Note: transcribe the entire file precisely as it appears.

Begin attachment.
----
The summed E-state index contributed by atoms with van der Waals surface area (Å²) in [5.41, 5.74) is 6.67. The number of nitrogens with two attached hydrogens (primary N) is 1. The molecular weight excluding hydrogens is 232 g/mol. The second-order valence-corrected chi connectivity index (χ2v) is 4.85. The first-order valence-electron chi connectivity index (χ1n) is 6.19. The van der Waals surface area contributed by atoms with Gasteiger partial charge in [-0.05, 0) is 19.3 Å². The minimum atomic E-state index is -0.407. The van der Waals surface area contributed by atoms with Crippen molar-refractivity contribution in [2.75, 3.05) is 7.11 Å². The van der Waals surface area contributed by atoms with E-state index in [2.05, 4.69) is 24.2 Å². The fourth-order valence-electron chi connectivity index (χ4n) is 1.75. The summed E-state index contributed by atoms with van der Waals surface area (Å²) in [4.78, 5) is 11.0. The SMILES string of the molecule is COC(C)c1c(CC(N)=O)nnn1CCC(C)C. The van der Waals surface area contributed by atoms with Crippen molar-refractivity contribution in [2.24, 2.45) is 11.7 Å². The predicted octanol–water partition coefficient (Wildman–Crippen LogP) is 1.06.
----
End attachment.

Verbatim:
The summed E-state index contributed by atoms with van der Waals surface area (Å²) in [5.41, 5.74) is 6.67. The number of nitrogens with two attached hydrogens (primary N) is 1. The molecular weight excluding hydrogens is 232 g/mol. The second-order valence-corrected chi connectivity index (χ2v) is 4.85. The first-order valence-electron chi connectivity index (χ1n) is 6.19. The van der Waals surface area contributed by atoms with Gasteiger partial charge in [-0.05, 0) is 19.3 Å². The minimum atomic E-state index is -0.407. The van der Waals surface area contributed by atoms with Crippen molar-refractivity contribution in [2.75, 3.05) is 7.11 Å². The van der Waals surface area contributed by atoms with E-state index in [2.05, 4.69) is 24.2 Å². The fourth-order valence-electron chi connectivity index (χ4n) is 1.75. The summed E-state index contributed by atoms with van der Waals surface area (Å²) in [4.78, 5) is 11.0. The SMILES string of the molecule is COC(C)c1c(CC(N)=O)nnn1CCC(C)C. The van der Waals surface area contributed by atoms with Crippen molar-refractivity contribution in [2.24, 2.45) is 11.7 Å². The predicted octanol–water partition coefficient (Wildman–Crippen LogP) is 1.06.